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Meet Ariel Maldonado of Ariel Aurora Studio in Downtown

Today we’d like to introduce you to Ariel Maldonado.

Ariel, let’s start with your story. We’d love to hear how you got started and how the journey has been so far.
My art practice is defined by the challenges and limitations I face. Growing up, I never thought I would be an artist and I do not think anyone who knew me thought I would be either. I was never particularly good at drawing and when you are a child in school, being good at drawing is a sort of social status title you can hold. I didn’t identify as an art kid, my parents weren’t artists or particularly interested in the art world. The first time that I felt “authentically creative” was during a ceramics class in my junior year of high school. My parents were going through a particularly nasty and drawn-out divorce and I felt like I had no control over my life. I don’t particularly enjoy making work out of my own personal struggles and I don’t make work about myself, but the challenges I face always somehow feed my work in the background. I never made work about my upbringing but my upbringing made me appreciate the freedom of creation more because I didn’t feel like I had much freedom. It set me on the path. After I graduated I faced significant financial and space limitations, this didn’t manifest directly in the content of my work but I adjusted my thinking and instead told myself they were parameters to work within instead of limitations to fight against.

Today I am both an installation artist and environmental advocate. In 2018 I founded the Instagram page @GoGreenSaveGreen, it has a following of over 60,000 people who are interested in learning about the climate crisis, the environment, the different ways people impact the environment, and how you can help on an independent and collective level. Having done research on the climate crisis, the environment, how materials impact the environment, efforts to save the planet in different ways- this has all started to influence my work today. I do not make work bring awareness on the climate crisis. I think everyone knows about it and my page already does the work of spreading information. The content of my work hasn’t changed but now I am focused on being mindful of the environmental impact my material choices.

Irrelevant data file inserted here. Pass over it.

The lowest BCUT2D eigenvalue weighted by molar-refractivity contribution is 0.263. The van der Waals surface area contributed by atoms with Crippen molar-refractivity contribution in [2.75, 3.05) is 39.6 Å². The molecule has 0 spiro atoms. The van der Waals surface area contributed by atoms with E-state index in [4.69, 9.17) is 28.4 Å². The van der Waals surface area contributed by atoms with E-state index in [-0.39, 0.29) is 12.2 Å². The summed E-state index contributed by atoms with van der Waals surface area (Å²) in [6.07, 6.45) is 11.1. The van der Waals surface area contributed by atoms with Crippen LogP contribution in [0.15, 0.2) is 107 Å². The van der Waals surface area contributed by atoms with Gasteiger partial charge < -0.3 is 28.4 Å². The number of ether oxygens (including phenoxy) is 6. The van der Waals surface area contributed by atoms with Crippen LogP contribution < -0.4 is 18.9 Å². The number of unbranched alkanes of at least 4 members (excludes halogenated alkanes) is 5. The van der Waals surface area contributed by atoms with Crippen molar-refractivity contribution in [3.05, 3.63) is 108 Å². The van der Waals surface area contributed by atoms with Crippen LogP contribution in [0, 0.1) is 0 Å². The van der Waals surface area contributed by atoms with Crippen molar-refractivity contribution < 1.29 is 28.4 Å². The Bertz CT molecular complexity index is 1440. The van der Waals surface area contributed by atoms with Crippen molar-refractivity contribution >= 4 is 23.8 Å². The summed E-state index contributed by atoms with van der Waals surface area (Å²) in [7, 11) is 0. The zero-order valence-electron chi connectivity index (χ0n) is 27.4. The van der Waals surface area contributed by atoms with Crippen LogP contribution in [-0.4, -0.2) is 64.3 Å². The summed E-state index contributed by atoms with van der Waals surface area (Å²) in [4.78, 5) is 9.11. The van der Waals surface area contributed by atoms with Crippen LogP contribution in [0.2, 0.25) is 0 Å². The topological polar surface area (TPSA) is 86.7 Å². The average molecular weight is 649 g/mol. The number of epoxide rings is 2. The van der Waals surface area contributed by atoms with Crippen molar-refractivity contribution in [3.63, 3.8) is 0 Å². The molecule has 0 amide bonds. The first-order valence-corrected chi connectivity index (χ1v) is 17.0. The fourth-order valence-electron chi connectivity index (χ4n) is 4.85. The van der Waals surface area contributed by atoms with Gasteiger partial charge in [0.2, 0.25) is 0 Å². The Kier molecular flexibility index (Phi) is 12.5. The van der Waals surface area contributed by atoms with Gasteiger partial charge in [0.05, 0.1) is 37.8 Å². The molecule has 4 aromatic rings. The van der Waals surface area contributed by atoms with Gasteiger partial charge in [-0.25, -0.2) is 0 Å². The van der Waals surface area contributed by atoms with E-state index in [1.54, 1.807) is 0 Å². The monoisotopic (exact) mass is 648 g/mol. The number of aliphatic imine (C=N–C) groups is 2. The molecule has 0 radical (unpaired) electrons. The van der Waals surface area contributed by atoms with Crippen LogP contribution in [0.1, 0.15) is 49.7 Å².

We’re always bombarded by how great it is to pursue your passion, etc – but we’ve spoken with enough people to know that it’s not always easy. Overall, would you say things have been easy for you?
No, it has not been a smooth road at all. When I left school, I faced the same struggles most recent BFA grads face when they leave, a sudden loss of studio + a need to get a job. After I graduated I drove for Postmates for months, it took seven months for me to find a job as a prop maker and as optimistic as I was when I first got there, I quickly realize what a boys club fabrication shops can be. I bounced around a lot looking for stable work. I have worked as a fabricator, as a potter, as a prop maker, as a pottery teacher, as an art instructor for adults with disabilities, and as an artist assistant. While I loved each job when I first arrived, it was definitely discouraging to realize how difficult it was going to be to find something stable, that I loved and that didn’t underpay me. Finding a studio was not even an option for me until I moved in with my partner and we were able to split costs. Now that I am a bit more stable than I was when I initially graduated, I would say I am on the road to “living the dream.” Figuring out what “the dream” was wasn’t easy either. A successful creative career means so many different things to everyone. A silver lining that came from bouncing around from one job to the next was that I was able to dip my toes into a lot of different definitions of what a creative career meant. Do I want to be a teacher? Do I want to be a famous artist that can afford the high life of my art? Do I want to sell my artistic skills to pay the bills but have limited time to work on my own original work? Do I want to get paid to help other artists actualize their artistic vision by providing my particular skill sets? Do I want to be the person behind highly specialized work but get no recognition for it because it’s not under my name and be underpaid on top of that? Having been around so many different creative opportunities helped me realize what I do want by crossing off everything I tried and didn’t like.